Other Milram riders had success in the early season as well. Mirco Lorenzetto brought in his first pro victory in the early part of the year, winning a stage in the Tour Méditerranéen to nab one of only three wins all season by a rider other than Petacchi or Zabel. Former World Champion Igor Astarloa, who had been brought in as a third team captain, finished third in a stage of that same race, for his highest finish in a disappointing season. Over the summer he was diagnosed with toxoplasmosis and missed much of the season.
In contrast to its strong start, Milram's Spring Classics were a bit of a disaster as the team was struck by an unbelievable streak of injuries and illness. With the exception of Marcel Sieberg's second-place finish behind Tom Boonen in Kuurne-Bruxelles-Kuurne, the team failed to score after much of the team succumbed to injury or illness.
Fabio Sacchi and Marco Velo fell victim to the "Slaughter on the Kemmelberg" at Gent-Wevelgem. Elia Rigotto, Volodymyr Dyudya, Alberto Ongarato and Fabio Sabatini also had to miss races due to crash injuries, while Dennis Haueisen underwent emergency stomach surgery. Even "Iron man" Zabel had to miss Gent-Wevelgem and Paris-Roubaix after crashing out of the Ronde van Vlaanderen.
Things began to look up again in April, as Petacchi once again put his stamp on the International Niedersachsen Rundfahrt. He was unable to win all five stages as he did last year, but won the first, second and fourth stages to take the overall win.
The wins gave him confidence heading into the Giro d'Italia, where he proved to himself and to the world that he had fully recovered from his injuries of the previous season. He won the third stage and burst into tears of joy. He followed it up with wins in the seventh , eleventh, eighteenth and twenty-first stages, also taking home the best sprinter's jersey.
Milram falls on hard times
Following the team's highest highs came the team's lowest of lows. It started with Erik Zabel's tearful confession which understandably was met with consternation by his team. His future with the team appeared to be in jeopardy, although finally an agreement was met to let him stay. He then went on to win two stages in the Bayern Rundfahrt.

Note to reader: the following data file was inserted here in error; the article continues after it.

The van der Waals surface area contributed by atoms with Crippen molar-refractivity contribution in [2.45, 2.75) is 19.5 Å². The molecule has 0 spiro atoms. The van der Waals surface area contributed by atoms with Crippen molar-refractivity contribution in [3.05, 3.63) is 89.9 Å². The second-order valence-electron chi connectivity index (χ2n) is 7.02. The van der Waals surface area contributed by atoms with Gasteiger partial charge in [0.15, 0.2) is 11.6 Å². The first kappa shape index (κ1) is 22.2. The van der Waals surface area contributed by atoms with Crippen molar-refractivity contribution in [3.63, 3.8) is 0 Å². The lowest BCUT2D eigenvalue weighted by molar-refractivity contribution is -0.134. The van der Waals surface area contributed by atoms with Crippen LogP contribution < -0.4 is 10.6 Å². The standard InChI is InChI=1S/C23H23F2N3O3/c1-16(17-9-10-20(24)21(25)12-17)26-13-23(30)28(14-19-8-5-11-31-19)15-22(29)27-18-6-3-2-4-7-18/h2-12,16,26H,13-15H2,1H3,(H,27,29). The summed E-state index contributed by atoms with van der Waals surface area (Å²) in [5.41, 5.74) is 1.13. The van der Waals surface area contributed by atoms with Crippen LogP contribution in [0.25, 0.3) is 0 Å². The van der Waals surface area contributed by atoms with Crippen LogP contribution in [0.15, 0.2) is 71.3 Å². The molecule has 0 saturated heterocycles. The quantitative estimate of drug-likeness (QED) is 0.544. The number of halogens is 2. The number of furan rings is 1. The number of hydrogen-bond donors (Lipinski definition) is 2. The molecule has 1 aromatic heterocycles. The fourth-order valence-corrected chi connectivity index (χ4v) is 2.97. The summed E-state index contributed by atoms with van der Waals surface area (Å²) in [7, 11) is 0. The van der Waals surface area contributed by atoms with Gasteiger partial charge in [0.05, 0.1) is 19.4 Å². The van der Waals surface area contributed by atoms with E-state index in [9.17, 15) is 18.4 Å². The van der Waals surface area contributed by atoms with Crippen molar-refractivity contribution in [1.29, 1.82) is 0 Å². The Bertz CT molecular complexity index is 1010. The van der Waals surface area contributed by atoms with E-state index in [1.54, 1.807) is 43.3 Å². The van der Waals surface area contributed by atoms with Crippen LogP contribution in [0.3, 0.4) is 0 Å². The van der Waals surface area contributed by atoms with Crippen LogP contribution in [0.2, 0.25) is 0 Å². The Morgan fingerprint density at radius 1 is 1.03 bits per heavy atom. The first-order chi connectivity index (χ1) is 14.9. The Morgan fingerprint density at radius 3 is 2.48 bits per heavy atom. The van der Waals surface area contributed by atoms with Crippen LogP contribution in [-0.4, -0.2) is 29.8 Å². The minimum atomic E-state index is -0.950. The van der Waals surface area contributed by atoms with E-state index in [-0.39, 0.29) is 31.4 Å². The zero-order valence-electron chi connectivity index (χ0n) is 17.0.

But worse was to come. In mid-June, three 'non-negative' tests from the Giro were announced and one of them was Petacchi, who had shown traces of Salbutamol, an asthma medication. Although he has an exemption to use the medication, his levels were above the legal limit for the drug, and the team was forced to suspend him the end of June until his case could be reviewed by CONI, causing him to miss the Tour de France.
A further blow was dealt to team management when Jörg Jaksche told the Spiegel magazine that Stanga had introduced him to EPO while at Team Polti in 1997. Stanga denied the charges, but the damage had been done.
With Petacchi absence, the team wasn't able to accomplish much in the Tour. Sieberg wore the red numbers of the most aggressive rider for one day, and Zabel was able to claim "his" green jersey for one day, but it gained no stage wins during the Tour.
The Vuelta was more successful, mainly due to Petacchi's return to the peloton. Zabel took one stage and Petacchi two in a row. The speedy Italian then closed the season on a high note, winning Paris-Tours.
The season's turmoil wasn't over, though. The decision to keep Zabel wasn't finalized until November, after he had indicated the possibility of returning to T-Mobile. And in a bigger change, the team announced that it had bought out the contract with general manager Stanga and that business manager Gerry van Gerwen would become the new manager, with the team license changing from Italian to German.
New national record for O'Loughlin
By Shane Stokes
David O'Loughlin made a strong improvement to his 14 month-old Irish national individual pursuit record on day one of the World Cup in Beijing on Friday.
The Mayo rider covered the 4000m distance in 4 minutes 25.31 secs. This was over 4.5 seconds quicker than the 4 minutes 29.909 mark he set in Newport on September 29th 2006, and was good enough for seventh overall out of the 30 riders in the competition.
The Team Pezula rider has made strong progress since the world track championships in Palma last March. He was 17th there, completing the distance in 4 minutes 30.595 seconds, and can thus be satisfied with his latest showing.
World and Olympic champion Bradley Wiggins won the event, recording 4'25.316 after a 4'22.69 qualifyer, edging out Volodymyr Dyudya (Ukraine) by 0.5 seconds in a close-run final.
Alexander Serov (Russia) took bronze in a time of 4 minutes 26.240, just 0.109 faster than the highly promising US teenager Taylor Phinney.
Legeay resigns from AIGCP
Crédit Agricole general manager Roger Legeay resigned Friday from his position as vice president of the AIGCP (International Association of Professional Cyclists), citing difficulties of enforcing the ethics code signed by the teams to combat doping. Legeay is the second leader to resign for the organization after Patrick Lefevere left the president's post, citing the conflict between the UCI and Grand Tour organizers as his reason for quitting.
Legeay's team was one of the founders of the 'Mouvement pour un cyclisme crédible' (Movement for credible cycling, MPCC), and said in a letter to the AIGCP that he felt his position with the association had become "incompatible" with the philosophy of the MPCC, according to AFP.